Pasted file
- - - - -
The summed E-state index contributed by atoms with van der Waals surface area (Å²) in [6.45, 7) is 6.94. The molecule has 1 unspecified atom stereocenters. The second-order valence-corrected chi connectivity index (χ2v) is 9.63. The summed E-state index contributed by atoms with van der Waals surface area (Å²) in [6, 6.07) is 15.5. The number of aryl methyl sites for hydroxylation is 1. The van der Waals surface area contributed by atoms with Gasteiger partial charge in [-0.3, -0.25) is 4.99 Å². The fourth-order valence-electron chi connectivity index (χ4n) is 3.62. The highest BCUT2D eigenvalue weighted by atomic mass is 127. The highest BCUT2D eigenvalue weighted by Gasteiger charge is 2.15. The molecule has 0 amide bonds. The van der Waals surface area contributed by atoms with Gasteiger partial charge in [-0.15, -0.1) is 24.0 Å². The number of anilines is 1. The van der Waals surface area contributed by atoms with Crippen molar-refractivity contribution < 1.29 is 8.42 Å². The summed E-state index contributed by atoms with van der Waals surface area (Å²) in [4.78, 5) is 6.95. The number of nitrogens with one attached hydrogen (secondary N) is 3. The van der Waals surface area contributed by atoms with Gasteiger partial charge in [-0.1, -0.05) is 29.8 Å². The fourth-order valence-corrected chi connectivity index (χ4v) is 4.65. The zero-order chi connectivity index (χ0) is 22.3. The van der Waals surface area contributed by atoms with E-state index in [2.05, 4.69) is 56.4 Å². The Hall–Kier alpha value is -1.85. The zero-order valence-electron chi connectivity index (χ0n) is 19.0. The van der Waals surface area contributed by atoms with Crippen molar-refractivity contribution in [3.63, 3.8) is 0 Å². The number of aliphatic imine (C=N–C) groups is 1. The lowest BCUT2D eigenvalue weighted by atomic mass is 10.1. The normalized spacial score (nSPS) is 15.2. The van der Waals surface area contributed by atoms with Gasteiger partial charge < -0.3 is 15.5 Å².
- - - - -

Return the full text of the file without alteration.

The summed E-state index contributed by atoms with van der Waals surface area (Å²) in [6.45, 7) is 6.94. The molecule has 1 unspecified atom stereocenters. The second-order valence-corrected chi connectivity index (χ2v) is 9.63. The summed E-state index contributed by atoms with van der Waals surface area (Å²) in [6, 6.07) is 15.5. The number of aryl methyl sites for hydroxylation is 1. The van der Waals surface area contributed by atoms with Gasteiger partial charge in [-0.3, -0.25) is 4.99 Å². The fourth-order valence-electron chi connectivity index (χ4n) is 3.62. The highest BCUT2D eigenvalue weighted by atomic mass is 127. The highest BCUT2D eigenvalue weighted by Gasteiger charge is 2.15. The molecule has 0 amide bonds. The van der Waals surface area contributed by atoms with Gasteiger partial charge in [-0.15, -0.1) is 24.0 Å². The number of anilines is 1. The van der Waals surface area contributed by atoms with Crippen molar-refractivity contribution < 1.29 is 8.42 Å². The summed E-state index contributed by atoms with van der Waals surface area (Å²) in [4.78, 5) is 6.95. The number of nitrogens with one attached hydrogen (secondary N) is 3. The van der Waals surface area contributed by atoms with Gasteiger partial charge in [-0.1, -0.05) is 29.8 Å². The fourth-order valence-corrected chi connectivity index (χ4v) is 4.65. The zero-order chi connectivity index (χ0) is 22.3. The van der Waals surface area contributed by atoms with E-state index in [2.05, 4.69) is 56.4 Å². The Hall–Kier alpha value is -1.85. The zero-order valence-electron chi connectivity index (χ0n) is 19.0. The van der Waals surface area contributed by atoms with Crippen molar-refractivity contribution in [3.63, 3.8) is 0 Å². The number of aliphatic imine (C=N–C) groups is 1. The lowest BCUT2D eigenvalue weighted by atomic mass is 10.1. The normalized spacial score (nSPS) is 15.2. The van der Waals surface area contributed by atoms with Gasteiger partial charge < -0.3 is 15.5 Å².